Nvidia loves the graphics processing unit (GPU) and all of the new kinds of computing it has enabled, from self-driving cars to medical imaging devices. And venture capitalists are showing their love by investing in GPU computing startups.
Jeff Herbst, vice president of business development at Nvidia, said in an interview that he was encouraged by how big the ecosystem has grown for GPU computing investments. Herbst was host to a couple hundred VCs and entrepreneurs at the GTC 2018 event in San Jose, California. The luncheon was several times bigger than last year’s event.
“They get it now,” Herbst said. “It’s great to see so many VCs here. It’s no longer a risk to see your companies build on top of the GPU platform. I think it’s necessity. It’s real. It’s past its inflection point. The train has left the station.”
Nvidia introduced programmability to its graphics processors in 2001, thereby inventing the GPU. Then it created the CUDA programming language in 2006 to enable programmers to run non-graphics software on the GPU, which had the advantage of having lots of parallel processors. That led to a huge wave of GPU growth, and there are now more than 820,000 CUDA programmers. CUDA has been downloaded 8 million times, and there are 350 applications.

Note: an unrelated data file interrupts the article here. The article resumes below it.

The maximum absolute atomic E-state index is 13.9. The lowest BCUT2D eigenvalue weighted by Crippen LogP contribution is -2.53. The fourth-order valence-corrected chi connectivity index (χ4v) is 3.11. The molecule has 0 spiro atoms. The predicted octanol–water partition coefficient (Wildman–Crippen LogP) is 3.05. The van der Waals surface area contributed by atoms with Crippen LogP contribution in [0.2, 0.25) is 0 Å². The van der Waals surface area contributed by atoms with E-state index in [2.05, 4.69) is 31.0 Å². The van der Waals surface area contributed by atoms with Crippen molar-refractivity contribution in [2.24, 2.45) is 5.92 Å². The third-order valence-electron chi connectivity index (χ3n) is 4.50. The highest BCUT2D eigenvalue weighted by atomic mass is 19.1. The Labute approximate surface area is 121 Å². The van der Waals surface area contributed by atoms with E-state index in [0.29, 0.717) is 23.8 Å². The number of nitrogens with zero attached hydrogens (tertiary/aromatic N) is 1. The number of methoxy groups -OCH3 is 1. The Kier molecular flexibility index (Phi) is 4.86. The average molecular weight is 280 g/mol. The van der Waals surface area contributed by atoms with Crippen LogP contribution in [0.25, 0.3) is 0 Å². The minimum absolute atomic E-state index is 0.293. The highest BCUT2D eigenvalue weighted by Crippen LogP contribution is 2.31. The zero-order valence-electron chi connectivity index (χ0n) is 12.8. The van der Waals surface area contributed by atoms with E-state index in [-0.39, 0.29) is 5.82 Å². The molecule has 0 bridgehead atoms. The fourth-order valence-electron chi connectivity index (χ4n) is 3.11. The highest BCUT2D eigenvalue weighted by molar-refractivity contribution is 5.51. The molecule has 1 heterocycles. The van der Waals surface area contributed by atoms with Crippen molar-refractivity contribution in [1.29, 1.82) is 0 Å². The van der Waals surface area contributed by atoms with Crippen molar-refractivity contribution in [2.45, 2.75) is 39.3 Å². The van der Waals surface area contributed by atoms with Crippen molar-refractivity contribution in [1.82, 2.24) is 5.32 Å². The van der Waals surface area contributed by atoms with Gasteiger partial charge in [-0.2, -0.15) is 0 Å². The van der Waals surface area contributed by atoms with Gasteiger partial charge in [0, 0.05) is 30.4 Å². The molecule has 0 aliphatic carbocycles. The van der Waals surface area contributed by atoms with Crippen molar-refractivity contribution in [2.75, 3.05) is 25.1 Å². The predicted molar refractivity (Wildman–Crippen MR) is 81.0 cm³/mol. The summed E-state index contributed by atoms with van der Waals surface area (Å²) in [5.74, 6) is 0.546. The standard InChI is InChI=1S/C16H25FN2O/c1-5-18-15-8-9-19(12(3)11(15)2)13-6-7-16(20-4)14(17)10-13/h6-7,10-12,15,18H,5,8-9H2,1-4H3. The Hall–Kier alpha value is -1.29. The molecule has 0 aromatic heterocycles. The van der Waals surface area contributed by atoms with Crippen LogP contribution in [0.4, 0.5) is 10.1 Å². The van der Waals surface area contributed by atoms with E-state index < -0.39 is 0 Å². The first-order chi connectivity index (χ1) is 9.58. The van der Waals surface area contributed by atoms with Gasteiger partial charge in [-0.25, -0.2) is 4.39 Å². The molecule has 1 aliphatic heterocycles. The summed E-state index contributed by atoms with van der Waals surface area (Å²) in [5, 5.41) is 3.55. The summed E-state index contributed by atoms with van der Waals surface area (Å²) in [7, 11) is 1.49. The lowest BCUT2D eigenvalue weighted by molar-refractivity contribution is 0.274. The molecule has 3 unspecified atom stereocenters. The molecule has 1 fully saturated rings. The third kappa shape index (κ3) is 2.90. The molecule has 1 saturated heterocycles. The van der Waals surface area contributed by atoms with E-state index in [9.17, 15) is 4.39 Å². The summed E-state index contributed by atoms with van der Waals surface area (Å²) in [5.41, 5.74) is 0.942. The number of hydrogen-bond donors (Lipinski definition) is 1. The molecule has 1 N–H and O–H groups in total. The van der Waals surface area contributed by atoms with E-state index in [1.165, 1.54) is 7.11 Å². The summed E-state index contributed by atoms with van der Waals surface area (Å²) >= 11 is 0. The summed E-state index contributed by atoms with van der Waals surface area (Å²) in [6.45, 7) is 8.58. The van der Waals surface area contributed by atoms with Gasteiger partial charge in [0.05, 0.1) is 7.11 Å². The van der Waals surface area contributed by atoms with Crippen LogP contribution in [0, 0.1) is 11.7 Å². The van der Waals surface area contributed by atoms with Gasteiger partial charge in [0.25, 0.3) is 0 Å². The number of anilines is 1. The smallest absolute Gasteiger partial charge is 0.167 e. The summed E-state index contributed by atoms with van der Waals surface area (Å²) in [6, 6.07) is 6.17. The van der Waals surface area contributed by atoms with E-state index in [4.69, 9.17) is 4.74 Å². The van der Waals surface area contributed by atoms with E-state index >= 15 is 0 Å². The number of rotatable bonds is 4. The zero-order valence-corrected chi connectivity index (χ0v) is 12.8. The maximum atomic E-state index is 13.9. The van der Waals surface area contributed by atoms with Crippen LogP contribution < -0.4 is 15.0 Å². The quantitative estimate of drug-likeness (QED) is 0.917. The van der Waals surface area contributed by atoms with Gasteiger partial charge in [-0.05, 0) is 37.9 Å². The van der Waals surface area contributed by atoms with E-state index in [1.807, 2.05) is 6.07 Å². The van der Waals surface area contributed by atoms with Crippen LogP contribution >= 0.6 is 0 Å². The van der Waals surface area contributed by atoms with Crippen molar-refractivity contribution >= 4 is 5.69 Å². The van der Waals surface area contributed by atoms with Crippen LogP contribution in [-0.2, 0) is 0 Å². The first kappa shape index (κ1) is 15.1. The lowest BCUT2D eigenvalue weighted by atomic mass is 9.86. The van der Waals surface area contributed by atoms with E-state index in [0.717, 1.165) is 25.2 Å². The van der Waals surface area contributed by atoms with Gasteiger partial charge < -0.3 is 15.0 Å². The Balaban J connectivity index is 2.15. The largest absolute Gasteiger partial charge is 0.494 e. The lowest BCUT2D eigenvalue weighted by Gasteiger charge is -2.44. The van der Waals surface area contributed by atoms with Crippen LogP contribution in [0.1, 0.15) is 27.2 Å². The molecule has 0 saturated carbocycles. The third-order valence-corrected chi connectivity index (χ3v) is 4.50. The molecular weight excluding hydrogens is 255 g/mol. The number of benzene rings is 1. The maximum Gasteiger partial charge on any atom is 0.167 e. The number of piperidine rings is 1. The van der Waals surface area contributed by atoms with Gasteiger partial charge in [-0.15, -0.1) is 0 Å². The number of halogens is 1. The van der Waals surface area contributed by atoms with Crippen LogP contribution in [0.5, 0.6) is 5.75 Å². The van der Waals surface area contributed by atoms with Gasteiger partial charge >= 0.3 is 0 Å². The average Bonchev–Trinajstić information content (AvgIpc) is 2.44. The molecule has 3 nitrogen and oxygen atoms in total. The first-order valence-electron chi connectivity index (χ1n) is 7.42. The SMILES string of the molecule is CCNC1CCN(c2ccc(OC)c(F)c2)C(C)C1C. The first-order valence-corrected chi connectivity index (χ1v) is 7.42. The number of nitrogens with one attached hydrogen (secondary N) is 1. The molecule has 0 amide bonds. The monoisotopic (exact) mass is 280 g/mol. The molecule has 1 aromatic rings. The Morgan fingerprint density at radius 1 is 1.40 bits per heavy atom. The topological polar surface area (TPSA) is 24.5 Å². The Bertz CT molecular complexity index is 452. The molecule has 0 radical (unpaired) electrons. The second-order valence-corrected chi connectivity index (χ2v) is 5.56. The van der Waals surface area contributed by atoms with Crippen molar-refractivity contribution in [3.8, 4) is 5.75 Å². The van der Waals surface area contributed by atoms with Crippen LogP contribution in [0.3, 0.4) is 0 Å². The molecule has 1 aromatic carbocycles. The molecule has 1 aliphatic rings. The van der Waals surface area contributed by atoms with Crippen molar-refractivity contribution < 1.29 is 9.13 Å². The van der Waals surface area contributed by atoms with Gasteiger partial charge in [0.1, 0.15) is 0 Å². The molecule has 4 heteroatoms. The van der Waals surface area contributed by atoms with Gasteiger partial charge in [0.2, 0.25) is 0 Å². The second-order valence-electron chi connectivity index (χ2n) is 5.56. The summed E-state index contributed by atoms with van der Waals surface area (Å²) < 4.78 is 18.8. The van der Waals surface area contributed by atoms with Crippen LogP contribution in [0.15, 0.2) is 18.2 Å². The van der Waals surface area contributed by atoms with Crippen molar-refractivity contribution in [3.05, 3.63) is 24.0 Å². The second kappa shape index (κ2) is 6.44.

Much of this happened because of advances in deep learning neural networks, which in the past five years have made huge strides in recognizing non-structured data, such as images of flowers. Now deep learning software running on a GPU can…